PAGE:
Part 1, Chapter 29 Summary
As Anna Karenina stands under the carriage stand at the train station, the snow and wind whip around her in a tempest. There is much activity around her, men banging doors closed and muffled, snow-covered people bustling on the platform. Just as she withdraws her hand from her muff to reach for the door so she can re-board the train, a nearby man in a military overcoat steps into the light between her and the lamp post. As she looks toward him, Anna Karenina recognizes Vronsky’s face.
Vronsky puts his hand on the peak of his cap and asks if there is anything he can do for her. For a long time she simply stands and looks at him. Even in the shadows, she can see (or imagines she can see) the same look of “reverential ecstasy” in his eyes which she saw and reacted to just the day before. Anna Karenina has been telling herself for the past few days, and even the past few minutes, that Vronsky is just another young man in her world and he means no more or less to her than any other young man she might meet in the course of her life. She had already decided that she would never allow herself to think of him again, but at the first moment of seeing him here she is gripped by a feeling of “joyful pride.” She knows without his saying it that he is here simply to be close to her.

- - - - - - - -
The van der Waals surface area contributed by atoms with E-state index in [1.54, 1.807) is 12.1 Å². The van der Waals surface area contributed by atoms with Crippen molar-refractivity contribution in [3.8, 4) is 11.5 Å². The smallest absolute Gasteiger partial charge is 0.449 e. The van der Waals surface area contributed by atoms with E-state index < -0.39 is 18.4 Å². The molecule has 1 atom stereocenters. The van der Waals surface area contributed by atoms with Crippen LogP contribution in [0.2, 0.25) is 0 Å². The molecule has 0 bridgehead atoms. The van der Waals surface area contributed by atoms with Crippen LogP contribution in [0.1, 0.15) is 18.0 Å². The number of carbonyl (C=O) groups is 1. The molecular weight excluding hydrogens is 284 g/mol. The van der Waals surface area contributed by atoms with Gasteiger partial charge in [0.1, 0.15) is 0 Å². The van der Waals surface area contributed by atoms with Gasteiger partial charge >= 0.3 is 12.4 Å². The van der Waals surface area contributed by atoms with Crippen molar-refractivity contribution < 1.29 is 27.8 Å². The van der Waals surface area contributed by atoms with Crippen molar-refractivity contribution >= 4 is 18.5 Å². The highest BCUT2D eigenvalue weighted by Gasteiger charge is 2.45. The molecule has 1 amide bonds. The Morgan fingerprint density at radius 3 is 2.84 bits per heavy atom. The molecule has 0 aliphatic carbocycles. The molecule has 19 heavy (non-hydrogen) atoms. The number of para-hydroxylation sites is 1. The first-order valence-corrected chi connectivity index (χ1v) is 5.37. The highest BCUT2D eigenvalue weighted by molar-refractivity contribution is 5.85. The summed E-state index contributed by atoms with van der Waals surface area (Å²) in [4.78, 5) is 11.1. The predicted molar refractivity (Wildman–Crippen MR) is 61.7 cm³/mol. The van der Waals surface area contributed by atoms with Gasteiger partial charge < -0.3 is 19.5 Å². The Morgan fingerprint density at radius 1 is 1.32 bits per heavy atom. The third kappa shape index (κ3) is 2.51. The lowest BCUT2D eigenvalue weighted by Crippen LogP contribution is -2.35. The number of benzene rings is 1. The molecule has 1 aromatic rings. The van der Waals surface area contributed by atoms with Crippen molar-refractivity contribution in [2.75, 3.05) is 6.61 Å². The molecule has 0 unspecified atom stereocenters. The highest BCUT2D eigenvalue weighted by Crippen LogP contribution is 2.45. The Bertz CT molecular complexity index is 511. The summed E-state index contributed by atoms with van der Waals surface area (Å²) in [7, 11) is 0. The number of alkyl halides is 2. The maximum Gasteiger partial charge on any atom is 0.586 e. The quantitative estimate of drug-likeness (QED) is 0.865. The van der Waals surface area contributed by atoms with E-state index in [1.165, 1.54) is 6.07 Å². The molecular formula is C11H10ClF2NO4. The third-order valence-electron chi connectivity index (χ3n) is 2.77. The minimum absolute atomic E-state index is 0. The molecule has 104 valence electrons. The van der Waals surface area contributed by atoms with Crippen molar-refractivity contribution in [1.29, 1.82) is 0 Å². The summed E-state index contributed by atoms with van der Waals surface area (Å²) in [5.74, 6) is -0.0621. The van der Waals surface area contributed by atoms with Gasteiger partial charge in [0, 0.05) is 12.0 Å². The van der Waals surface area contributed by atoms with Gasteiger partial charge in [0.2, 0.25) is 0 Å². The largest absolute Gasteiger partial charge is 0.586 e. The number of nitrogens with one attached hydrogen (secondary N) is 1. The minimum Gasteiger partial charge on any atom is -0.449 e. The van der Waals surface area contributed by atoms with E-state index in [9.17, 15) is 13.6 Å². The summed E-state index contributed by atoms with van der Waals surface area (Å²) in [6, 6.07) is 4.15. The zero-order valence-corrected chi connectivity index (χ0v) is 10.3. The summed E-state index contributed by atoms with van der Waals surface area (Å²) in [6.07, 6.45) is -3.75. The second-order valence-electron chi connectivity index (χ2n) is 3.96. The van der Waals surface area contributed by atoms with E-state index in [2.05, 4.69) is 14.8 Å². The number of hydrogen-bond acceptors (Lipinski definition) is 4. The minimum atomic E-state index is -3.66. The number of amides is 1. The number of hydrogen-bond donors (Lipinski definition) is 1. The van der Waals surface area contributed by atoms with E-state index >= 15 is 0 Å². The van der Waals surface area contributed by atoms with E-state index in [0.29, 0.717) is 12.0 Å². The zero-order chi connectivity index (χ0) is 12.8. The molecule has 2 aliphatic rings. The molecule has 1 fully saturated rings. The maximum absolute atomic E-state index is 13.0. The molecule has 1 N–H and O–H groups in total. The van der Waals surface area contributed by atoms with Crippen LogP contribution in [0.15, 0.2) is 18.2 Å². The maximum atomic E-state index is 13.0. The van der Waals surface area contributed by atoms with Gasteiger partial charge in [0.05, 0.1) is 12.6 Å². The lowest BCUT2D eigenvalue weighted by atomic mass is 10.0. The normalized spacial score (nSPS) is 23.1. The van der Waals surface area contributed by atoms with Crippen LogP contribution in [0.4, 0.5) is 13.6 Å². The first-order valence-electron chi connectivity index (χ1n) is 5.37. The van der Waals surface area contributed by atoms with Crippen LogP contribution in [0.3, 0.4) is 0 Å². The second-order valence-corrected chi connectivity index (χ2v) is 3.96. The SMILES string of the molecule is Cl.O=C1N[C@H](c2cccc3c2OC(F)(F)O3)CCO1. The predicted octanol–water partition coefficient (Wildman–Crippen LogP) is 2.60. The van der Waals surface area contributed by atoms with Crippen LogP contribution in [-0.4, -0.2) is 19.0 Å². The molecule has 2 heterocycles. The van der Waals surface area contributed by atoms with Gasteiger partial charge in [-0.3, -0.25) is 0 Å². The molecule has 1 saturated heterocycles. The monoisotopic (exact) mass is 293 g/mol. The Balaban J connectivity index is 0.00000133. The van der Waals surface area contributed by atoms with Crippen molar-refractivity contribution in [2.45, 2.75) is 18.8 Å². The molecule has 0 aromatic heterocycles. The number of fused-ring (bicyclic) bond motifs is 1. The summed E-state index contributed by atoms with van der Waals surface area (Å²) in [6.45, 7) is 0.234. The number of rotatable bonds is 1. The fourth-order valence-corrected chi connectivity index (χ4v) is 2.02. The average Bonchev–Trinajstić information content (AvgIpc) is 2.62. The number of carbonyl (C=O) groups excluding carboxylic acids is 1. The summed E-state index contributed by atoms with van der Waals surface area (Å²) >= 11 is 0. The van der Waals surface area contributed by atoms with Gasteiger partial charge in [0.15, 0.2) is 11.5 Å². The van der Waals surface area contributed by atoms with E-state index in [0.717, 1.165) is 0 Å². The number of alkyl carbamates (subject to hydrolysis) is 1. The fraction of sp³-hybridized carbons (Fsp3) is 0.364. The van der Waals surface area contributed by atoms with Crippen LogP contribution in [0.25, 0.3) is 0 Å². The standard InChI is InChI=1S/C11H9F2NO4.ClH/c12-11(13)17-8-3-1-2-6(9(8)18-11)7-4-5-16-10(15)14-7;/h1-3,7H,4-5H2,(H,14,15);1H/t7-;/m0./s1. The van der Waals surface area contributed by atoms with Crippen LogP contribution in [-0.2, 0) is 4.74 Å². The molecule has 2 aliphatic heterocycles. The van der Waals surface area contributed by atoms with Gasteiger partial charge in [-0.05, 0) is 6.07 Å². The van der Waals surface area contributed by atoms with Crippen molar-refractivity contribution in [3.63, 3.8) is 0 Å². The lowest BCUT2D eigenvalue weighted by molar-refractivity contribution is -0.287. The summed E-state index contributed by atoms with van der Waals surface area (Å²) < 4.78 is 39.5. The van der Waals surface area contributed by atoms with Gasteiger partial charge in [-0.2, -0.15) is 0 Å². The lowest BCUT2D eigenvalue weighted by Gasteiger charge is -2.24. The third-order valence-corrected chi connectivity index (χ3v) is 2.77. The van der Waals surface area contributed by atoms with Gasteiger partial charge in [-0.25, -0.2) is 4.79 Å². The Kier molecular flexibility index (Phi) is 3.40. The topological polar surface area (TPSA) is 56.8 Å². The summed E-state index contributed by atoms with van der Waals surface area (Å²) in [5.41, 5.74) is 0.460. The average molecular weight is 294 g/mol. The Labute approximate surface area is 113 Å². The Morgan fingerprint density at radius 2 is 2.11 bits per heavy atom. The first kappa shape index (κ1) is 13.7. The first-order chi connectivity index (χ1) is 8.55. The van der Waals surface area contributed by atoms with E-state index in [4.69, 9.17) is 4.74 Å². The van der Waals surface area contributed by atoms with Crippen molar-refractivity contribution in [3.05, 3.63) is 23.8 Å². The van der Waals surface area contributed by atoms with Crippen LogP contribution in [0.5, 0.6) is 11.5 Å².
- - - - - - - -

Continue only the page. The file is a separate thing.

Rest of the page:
Anna Karenina drops her hand and says, with an irrepressible eagerness on her face, that she did not know he was leaving Moscow. Vronsky says what she already knew: he is there to be where she is. He tells her he could not help himself. The storm is even more ferocious and glorious to Anna Karenina now that he has said what her soul was longing to hear. Her mind and reason fear it, though, and she does not answer. In her silence, Vronsky apologizes if she does not like what he said, though it is the truth and he does not back away from his statement.
She is silent...
(The entire section is 540 words.)